I will say this about the man who became the legend that he most assuredly was – and who became that in spite of his personal credo. Bill was NEVER a self-seeker and whatever he did was NEVER because he wished to be noticed or craved any kind of “special one” status. What he did want was to make a difference to people’s everyday lives. He wanted to please them because he KNEW from his own life experience how hard it really was to make ends meet.
You need to remember that back then, Saturday was a Sky-free zone. Football matches were played on a Saturday; they kicked off at 3.00pm and the crowds were 99% male. Working men often had to work until 12.00 noon on the morning of the match in order to be able to afford to put food on the table and have a little spare to sometimes go and support their favourites. As a working man himself, Bill knew this in his bones. He wanted to make that experience the best he could.

In November 1959 he received an approach by Liverpool. He recalled how Liverpool chairman Tom (T.V.) Williams asked him if he would like to manage the "best club in the country", to which Bill cheekily replied: "Why, is Matt Busby packing up?"

He came and he began his task of re-building the sleeping giant that was Liverpool FC. You know the rest and so does the world of football.
Bill was a simple man who loved the game, loved what he did and who gave freely of himself to those who also loved the game. He wanted as he said many times “to make the people happy” – and he did just that simply because he loved the people. In return, the people loved him. In my opinion there could be no better or more fitting obituary to mark the centenary of the birth of the genius that was Bill Shankly.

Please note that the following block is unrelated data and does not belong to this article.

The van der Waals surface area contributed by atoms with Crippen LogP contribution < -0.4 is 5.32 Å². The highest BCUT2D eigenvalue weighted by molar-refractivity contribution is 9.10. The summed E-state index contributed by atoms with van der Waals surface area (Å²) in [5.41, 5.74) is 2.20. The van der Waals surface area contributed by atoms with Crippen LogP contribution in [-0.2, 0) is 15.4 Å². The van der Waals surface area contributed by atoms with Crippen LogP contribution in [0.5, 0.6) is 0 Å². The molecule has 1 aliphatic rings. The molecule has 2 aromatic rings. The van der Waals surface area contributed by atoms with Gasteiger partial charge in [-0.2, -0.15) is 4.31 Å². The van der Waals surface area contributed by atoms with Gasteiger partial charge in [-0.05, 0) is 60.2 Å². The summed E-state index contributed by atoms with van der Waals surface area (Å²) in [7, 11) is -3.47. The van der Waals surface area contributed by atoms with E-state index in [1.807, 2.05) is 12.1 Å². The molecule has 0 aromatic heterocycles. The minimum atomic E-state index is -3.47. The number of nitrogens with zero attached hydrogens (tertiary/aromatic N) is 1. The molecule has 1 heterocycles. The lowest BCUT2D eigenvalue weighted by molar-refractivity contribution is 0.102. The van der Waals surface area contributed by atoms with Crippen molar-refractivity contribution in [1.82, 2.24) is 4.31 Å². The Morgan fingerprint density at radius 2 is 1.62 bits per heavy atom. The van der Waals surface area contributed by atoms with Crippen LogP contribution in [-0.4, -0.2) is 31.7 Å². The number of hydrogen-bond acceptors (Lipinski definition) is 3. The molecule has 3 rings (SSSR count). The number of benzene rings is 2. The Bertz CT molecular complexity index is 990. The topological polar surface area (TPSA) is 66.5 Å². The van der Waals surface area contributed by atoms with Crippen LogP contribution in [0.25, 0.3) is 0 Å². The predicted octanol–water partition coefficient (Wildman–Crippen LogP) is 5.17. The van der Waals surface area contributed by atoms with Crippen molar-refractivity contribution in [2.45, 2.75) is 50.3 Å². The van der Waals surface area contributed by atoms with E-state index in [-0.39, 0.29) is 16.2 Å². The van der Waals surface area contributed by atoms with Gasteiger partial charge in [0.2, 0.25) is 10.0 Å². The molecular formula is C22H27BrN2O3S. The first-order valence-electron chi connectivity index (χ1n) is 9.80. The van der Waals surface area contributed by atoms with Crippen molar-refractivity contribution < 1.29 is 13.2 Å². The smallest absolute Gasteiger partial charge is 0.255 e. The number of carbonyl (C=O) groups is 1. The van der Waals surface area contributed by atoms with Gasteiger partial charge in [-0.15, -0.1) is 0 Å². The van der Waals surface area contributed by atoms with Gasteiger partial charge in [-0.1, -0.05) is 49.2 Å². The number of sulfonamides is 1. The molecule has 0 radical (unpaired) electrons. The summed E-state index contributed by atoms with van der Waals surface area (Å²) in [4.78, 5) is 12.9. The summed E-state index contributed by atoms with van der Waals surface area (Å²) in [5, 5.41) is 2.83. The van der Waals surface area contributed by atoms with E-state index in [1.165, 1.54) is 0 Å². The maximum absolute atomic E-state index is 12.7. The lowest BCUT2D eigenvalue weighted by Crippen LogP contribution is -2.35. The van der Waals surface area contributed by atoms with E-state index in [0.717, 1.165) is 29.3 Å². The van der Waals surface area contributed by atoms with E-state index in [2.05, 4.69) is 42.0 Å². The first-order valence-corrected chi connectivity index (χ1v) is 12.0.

The world was the poorer by one in its quota of honest men after September 29th 1981 when Bill as the Scots are wont to say “sneaked awa’”.

Another great son of Ayrshire would have warmed to your simple wisdom had he not been long before your time Bill.

As Robbie Burns so powerfully said it
“Then let us pray that come it may,
(As come it will for a' that,)
That Sense and Worth, o'er a' the earth,
Shall bear the gree, an' a' that.
For a' that, an' a' that,
That man to man, the world o'er,
Shall brithers be for a' that.” Te for a' that.
Whit I wouldnae gie to sit doon wi’ yersel’, Matt and Big Jock for a wee while and talk futba’.

God rest you well Bill and thank you for all you gave to the great game that once upon a time was ours.